The jury is out on all this untested stuff.

Still, if nothing else, the many signs of stress in the traditional financial system offer a valuable framework for thinking about how the world could be different and the role blockchain technology might play in enabling that new world.

Let’s look at some of them:

Negative-yields

The rare phenomenon, where creditors are essentially paying issuers for the privilege of lending them money – head scratcher, right? – reflects excessive demand for “safe” assets, especially for government-issued bonds. It has historically been a strong indicator of impending recession, since it reflects an overwhelming reluctance among investors to take on risk.

Now, another way of thinking about that reluctance is to express it as a perceived shortage of good investment opportunities. That perception can be fueled by a worsening economic outlook, but it’s also dictated by the barriers to entry that make it difficult for otherwise investable businesses of offer new opportunities.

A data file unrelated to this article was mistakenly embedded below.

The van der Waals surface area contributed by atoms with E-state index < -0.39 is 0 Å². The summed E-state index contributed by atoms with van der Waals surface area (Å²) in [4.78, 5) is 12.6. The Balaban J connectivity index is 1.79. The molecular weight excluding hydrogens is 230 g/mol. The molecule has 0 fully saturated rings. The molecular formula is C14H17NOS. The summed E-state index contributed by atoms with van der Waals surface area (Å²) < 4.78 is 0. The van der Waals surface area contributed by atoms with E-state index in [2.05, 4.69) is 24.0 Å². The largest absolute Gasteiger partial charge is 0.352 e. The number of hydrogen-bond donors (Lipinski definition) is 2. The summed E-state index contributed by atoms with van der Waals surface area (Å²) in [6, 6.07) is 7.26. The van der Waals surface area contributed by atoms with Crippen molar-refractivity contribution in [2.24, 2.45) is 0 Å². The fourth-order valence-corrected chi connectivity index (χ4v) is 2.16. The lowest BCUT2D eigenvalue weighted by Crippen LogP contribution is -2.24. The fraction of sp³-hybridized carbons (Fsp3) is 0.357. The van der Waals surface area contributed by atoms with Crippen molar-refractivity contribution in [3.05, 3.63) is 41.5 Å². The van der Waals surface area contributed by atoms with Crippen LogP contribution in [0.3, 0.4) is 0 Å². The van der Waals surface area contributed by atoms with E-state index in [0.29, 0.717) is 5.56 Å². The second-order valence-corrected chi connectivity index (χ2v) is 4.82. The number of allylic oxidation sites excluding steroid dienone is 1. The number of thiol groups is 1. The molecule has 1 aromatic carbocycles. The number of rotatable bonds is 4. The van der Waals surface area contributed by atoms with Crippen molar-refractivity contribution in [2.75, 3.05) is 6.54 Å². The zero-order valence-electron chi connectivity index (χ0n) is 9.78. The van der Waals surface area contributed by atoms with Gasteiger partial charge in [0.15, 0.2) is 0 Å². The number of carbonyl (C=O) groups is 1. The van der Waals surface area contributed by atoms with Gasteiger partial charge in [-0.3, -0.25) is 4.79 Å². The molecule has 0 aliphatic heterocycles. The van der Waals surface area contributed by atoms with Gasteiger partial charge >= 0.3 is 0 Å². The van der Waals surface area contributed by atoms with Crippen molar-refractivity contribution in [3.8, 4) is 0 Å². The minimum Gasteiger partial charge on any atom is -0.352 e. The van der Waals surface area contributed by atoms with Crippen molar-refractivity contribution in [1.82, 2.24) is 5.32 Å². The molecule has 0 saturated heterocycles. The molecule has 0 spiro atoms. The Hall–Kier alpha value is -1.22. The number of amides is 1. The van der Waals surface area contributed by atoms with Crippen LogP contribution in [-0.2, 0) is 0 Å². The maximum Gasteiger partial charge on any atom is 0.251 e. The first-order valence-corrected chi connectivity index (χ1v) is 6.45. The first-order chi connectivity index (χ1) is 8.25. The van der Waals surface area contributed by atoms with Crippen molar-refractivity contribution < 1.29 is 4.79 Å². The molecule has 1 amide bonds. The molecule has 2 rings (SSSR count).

Here, certain blockchain-based credit ideas offer hope. There’s the prospect for distributed-ledger asset registries that better track collateral and enable new emerging-market lending in developing-country land, commodities and energy markets. Or there are ideas such as having exporters tokenize their receivables to tackle a major structural limit on global trade finance, where a majority of small-and-medium enterprise are denied letters of credit because bankers don’t trust their documentation.

Effective use of blockchain technology could boost trust in assets and lien registries and help bring to life the $20 trillion in “dead capital” that economist Hernando de Soto says the world’s poor are sitting on.

Just as importantly, it would open a world of new alternative assets to draw in investors’ capital, giving them less of a reason to park it in low-yielding bonds.

Global economic slowdown

An alarming, synchronized downturn in manufacturing indicators, most notably in purchasing manager indexes, which measure current and future business spending on inventory and equipment, flows directly from the U.S.-China trade war. In cutting off Chinese goods exporters from U.S. consumer markets and driving up costs for their U.S. importers – and vice versa for U.S. farmers selling to food distributors in China – the conflict has added a massive new burden on global economic activity.